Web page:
From Hartree Product to Kohn-Sham and Beyond: Exploring Self-Interaction in Self-Consistent Field Methods

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Virginia Tech


Self-interaction error (SIE) is a commonly known problem that most Kohn-Sham density functional theory (KS-DFT) approximate functionals display to varying extents. It originates from the incomplete cancellation of the Coulomb self-repulsion by the approximate exchange functionals. This is one of the major challenges for DFT, and therefore increasing our understanding of it could have great benefits for future use of DFT. Herein we advance techniques to dissect, understand, and textit{avoid} SIE in new ways. Considering that KS-DFT requires solving the self-consistent field (SCF) equations, we first present a robust and economical SCF solver - the Quasi-Newton Unitary Optimization with Trust region" (QUOTR) solver.[Slattery, et. al. textit{Phys. Chem. Chem. Phys.}, textbf{2024}, 26, 6557-6573] To be robust, the solver is a direct-minimization solver equipped with a trust region (TR); to be economical, the solver uses an L-BFGS approximate Hessian and a physically-relevant preconditioner. Coupling these two aspects together is a solver for the TR subproblem that exploits the low-rank structure of the L-BFGS Hessian. We demonstrate that QUOTR is useful, not only for obtaining KS-DFT wave functions in difficult cases, but also for solving for Hartree-Fock (HF) orbitals in challenging chemical systems containing Cr or Fm. Although not able to beat the low cost of traditional Roothaan-Hall (RH) solvers with acceleration, QUOTR is robust in its convergence at only a modest increase in computational cost. The many examples of SCF convergence problems when using semi-local KS-DFT functionals are known to be the result of a vanishing HOMO-LUMO gap, which is further the result of SIE. A major motivation for developing QUOTR came from our desire to understand the true" (albeit unphysical) ground state solutions in cases where KS-DFT could not be converged by a traditional diagonalization-based SCF solver. We reinvestigate the relationship between the vanishing HOMO-LUMO gap and SCF non-convergence using our QUOTR solver. A set of difficult biological systems that had previously been shown to display convergence problems [Rudberg, et. al. textit{J. Phys.: Condens. Matter}, textbf{2012}, 24, 072202] was selected for deeper analysis. In addition to being able to obtain converged solutions, we analyze the resulting densities matrices in comparison to HF. The source of the vanishing HOMO-LUMO gaps is demonstrated to be incompatible eigenspectrums of spatially distant fragments in the peptides. We show that by using a local solver (QUOTR) with an appropriate initial guess, that a non-Aufbau filled stationary point can be found for vacuum-separated charged fragments. A systematic scan of all 20 natural amino acids for some common DFAs is used to examine the prevalence of predicted non-Aufbau filling. We find that hybrid functionals improve upon GGAs more than meta-generalized gradient approximations (GGAs) do, and range-separated functionals are much better - though not completely solving the problem. Having addressed SIE in biomolecules in terms of where charges comes from and where it goes, we finally analyze SIE on an orbital-by-orbital basis. We define the textit{genuine} exchange energy as the difference between the HF energy and the (self-interaction free) orthogonal Hartree product wave function energy. We propose that the Edmiston-Ruedenberg [Edmiston, et. al. textit{Rev. Mod. Phys.}, textbf{1963}, 35, 457-464] localized HF orbitals are the most appropriate HF frame for this analysis, due to their connection with the Hartree product wave function. Although the use of HF orbitals to quantify the genuine exchange energy is an approximation, we demonstrate that the error of total exchange energy is approximately 10-15% for a set of small molecules. The good performance of two popular GGAs is shown to arise with considerable error cancellation between orbitals (particularly core and valence). We also examine two orbital-dependent DFAs: the Perdew-Zunger self-interaction correction (PZ-SIC), and a generalization of the Hartree-Fock-Gopinathan (HFG) method.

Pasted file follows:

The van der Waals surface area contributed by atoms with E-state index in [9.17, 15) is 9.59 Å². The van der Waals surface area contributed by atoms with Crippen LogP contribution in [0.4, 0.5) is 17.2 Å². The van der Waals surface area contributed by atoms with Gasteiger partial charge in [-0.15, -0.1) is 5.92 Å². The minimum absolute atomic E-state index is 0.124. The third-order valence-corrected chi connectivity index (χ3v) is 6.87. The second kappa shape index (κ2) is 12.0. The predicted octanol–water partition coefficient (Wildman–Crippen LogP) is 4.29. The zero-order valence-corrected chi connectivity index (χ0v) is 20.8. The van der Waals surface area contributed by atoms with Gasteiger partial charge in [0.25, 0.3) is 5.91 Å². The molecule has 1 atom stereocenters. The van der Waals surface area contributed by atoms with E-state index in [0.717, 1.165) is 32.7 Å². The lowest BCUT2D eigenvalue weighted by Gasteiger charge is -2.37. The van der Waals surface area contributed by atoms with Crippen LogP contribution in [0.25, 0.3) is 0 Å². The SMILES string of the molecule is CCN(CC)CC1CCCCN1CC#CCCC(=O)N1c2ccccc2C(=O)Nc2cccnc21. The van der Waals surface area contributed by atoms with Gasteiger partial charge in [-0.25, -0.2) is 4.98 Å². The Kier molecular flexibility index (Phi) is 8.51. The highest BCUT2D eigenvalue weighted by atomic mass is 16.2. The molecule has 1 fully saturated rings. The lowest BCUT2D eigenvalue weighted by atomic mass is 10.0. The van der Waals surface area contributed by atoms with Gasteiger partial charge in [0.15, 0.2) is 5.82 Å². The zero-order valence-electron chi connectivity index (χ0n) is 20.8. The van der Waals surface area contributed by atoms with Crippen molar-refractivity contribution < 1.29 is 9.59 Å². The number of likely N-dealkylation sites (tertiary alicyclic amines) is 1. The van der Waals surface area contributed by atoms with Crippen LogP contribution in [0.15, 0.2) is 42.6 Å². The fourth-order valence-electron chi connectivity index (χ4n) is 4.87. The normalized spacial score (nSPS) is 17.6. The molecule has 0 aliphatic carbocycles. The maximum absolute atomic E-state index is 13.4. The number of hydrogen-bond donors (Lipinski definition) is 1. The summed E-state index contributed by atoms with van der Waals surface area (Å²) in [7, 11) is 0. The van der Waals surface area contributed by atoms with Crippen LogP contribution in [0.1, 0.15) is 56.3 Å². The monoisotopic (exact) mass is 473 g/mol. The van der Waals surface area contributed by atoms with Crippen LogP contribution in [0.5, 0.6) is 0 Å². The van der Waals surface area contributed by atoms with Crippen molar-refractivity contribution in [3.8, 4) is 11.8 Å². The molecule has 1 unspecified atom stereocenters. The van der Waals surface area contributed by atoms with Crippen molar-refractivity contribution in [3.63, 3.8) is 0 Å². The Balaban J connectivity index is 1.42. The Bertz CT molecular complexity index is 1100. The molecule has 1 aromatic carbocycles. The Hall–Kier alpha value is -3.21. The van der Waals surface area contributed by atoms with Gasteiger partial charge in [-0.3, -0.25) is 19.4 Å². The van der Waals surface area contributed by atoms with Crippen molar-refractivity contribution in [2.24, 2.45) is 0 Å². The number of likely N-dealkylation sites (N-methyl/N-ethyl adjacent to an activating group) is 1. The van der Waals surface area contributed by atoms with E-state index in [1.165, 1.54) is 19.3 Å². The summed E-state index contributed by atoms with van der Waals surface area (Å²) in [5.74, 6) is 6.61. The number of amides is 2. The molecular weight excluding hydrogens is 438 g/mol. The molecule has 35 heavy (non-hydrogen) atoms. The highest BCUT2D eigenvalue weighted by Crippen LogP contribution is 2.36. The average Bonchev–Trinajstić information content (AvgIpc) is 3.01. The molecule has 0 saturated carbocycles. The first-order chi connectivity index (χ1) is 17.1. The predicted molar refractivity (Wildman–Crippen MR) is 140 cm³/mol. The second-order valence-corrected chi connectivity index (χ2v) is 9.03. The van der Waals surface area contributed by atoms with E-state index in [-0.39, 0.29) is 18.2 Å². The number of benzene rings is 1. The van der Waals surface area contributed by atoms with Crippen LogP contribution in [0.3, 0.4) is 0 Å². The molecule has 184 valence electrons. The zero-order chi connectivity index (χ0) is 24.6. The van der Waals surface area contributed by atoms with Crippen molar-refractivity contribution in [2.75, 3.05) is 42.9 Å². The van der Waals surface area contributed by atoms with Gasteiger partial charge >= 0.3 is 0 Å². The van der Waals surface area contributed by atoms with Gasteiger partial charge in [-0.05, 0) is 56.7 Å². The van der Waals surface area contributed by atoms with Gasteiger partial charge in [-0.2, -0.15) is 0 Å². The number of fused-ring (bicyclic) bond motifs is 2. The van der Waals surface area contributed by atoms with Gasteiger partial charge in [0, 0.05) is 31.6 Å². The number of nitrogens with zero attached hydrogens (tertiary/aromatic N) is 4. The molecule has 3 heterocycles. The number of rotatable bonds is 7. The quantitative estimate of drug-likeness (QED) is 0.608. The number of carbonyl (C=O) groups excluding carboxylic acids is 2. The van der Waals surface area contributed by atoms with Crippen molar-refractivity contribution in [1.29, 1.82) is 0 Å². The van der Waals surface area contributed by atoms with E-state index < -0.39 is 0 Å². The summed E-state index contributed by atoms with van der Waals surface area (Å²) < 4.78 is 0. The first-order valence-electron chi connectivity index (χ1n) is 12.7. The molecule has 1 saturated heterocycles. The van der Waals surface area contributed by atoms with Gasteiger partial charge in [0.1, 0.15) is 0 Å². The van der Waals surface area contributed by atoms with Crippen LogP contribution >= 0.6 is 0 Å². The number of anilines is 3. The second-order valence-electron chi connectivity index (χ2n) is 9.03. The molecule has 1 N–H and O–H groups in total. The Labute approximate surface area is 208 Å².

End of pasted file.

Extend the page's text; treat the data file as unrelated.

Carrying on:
Hartree-Fock, DFT, SCF, SIE